Coal mining in Indian forests is turning local villagers into environmental watchdogs

The Adani-run PEKB coal mine in Surguja, Chhattisgarh, India.
The Adani-run PEKB coal mine in Surguja, Chhattisgarh, India.
Image: Harsha Vadlamani for Quartz
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Every day, Ram Lal Kariyam checks the river stream that flows through Salhi, his village in the Hasdeo Arand forest of Chhattisgarh. He is on the lookout for any brown slurry from the coal-washing facility of the sprawling mine nearby.

“Earlier they would discharge dirty water four times a week,” said the 28-year-old farmer, a member of India’s Gond tribe. “Now it’s rare.” Driving this improvement are forest dwellers like him, who consistently monitor the coal mine for environmental violations.

The central state of Chhattisgarh produced the highest quantity of coal in India in the last financial year. Most of its mines are open-cast—the ground on top has to be destroyed as the coal beneath is too shallow for underground mining. It leads to greater air pollution due to the blasting of land as well as loading and unloading of overburdened soil.

The mine adjoining Kariyam’s village, named “Parsa East and Kanta Basan,” is also open-cast. As the ground is dug up for the expanding project, forested areas are being threatened—along with the homes they provided to tribal villagers.

Filling the gap

India’s pollution control laws as well as approvals for coal mines mandate environmental preservation measures. But enforcement depends on self-monitoring by the miners and by state-level pollution control officers—both of which are required to file six-monthly compliance reports.

In the case of the Parsa East and Kanta Basan mine, that owner is Rajasthan Rajya Vidyut Utpadan Nigam (RRVUNL), a state-owned power generator and distribution utility. Under a nationalization law enacted in 1973, the Indian government owns the rights to all coal reserves in the country, and prime minister Narendra Modi’s government has allocated 84 blocks to state-owned firms at cheap rates. 

RRVUNL, though, has outsourced all operations of Parsa East and Kanta Basan to the Adani group, whose controversial environmental track record includes various investigations and local protests over alleged violations at its power plant and sea port projects. 

Skeptical, villagers who live around the Parsa East and Kanta Basan mine—and are directly impacted by any pollution from it—have begun actively monitoring the project. They were trained by members of Chhattisgarh Bachao Andolan, a group that opposes coal mining in the Hasdeo Arand forest. The environmental rules governing the mine’s operations are public, but they only existed in English. So the group translated them into Hindi, and taught the villagers how to monitor for violations and who reach out to if they discovered any. 

For instance, the mine’s coal washing facility is supposed to be a “zero discharge unit.” The water used to clean the mined coal contains mud and other impurities, as well as small coal particles. It must not be released into the river stream, where the villagers bathe and their cattle drink water.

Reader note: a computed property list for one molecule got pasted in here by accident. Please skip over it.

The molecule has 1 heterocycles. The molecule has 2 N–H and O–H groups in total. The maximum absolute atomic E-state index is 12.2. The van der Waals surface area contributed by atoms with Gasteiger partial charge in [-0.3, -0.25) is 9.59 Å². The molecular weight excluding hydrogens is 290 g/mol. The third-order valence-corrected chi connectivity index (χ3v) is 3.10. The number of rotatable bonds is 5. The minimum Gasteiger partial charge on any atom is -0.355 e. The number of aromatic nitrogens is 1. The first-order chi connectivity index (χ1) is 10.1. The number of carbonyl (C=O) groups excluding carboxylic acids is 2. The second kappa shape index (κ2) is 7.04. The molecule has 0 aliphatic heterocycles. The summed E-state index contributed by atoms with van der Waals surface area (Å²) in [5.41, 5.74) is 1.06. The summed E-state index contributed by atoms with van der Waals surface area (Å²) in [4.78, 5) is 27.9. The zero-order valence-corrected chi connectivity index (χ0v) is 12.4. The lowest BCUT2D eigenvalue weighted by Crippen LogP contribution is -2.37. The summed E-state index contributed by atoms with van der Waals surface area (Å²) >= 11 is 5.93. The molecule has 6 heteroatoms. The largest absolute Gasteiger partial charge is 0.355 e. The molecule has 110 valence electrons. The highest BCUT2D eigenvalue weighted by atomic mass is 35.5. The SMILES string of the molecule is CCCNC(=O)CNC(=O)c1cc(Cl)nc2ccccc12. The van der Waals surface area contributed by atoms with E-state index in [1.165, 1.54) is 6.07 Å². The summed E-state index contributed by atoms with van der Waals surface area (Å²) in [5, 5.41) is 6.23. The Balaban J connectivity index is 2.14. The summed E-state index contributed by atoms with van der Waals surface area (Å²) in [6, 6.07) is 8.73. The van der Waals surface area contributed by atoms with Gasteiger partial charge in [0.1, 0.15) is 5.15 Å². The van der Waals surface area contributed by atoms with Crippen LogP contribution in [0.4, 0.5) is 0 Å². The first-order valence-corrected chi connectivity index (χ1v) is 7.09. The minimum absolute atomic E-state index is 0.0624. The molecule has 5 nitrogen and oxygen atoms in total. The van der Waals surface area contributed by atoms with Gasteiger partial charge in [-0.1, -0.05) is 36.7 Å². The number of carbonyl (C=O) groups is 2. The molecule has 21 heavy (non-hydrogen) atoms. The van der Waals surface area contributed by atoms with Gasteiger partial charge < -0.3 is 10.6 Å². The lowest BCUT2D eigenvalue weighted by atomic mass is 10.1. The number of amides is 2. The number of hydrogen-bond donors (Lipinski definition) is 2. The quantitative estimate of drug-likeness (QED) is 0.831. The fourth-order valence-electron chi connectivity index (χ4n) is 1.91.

Now, if Kariyam spots dirty water entering the stream, he records a video and sends it on WhatsApp to SK Verma, the regional officer of the Chhattisgarh Environment Conservation Board.

Limited success

The community monitoring has proved to be a reasonably effective enforcement tool. Discharge from the washing facility into the river stream has been minimized, Kariyam says, though not fully eliminated. According to him, slurry is sometimes discharged under the cover of night. 

But punitive action is rare; Chhattisgarh Bachao Andolan has alleged corruption inside the government. “I try to go when I receive complaints from villagers. There is no violation at the mine,” Verma said. He told Quartz that black-colored water results from “coal transportation” nearby, not the coal washing facility, though regulations require coal to be transported using the rail line that extends up to the mine, and not on trucks.

The villagers lack the tools and training for more rigorous monitoring of air, water, and soil pollution, and they don’t have the powers of a government monitor. “We can’t enter the mine area,” Kariyam says, “so we can’t monitor coal dump fires”—spontaneous blazes, sparked when mounds of coal are left to accumulate heat, that emit pollutants such as sulfur dioxide and nitrogen oxides.

And though the villagers may have saved it from regular pollution, “the Salhi river stream now almost dries up every summer because its catchment area has been occupied by the mine,” says Alok Shukla, co-organizer of  Chhattisgarh Bachao Andolan.  

The stream faces an even more existential threat: Parsa, a new mine proposed near Parsa East and Kanta Basan. In the final stages of approval by the national government, Parsa is also owned by RRVUNL, and has already been contracted to Adani.

When asked for comment, a spokesperson for Adani said questions should be directed to RRVUNL, the mine’s owner. RRVUNL did not respond to requests for comment.

Mining at Parsa will require the displacement of Kariyam and other residents of Salhi. Adani would give them resettlement options under state laws. But that solution is unacceptable to Kariyam: “We will not move from our land. If they manage to get the final clearance, we will die before we are displaced.”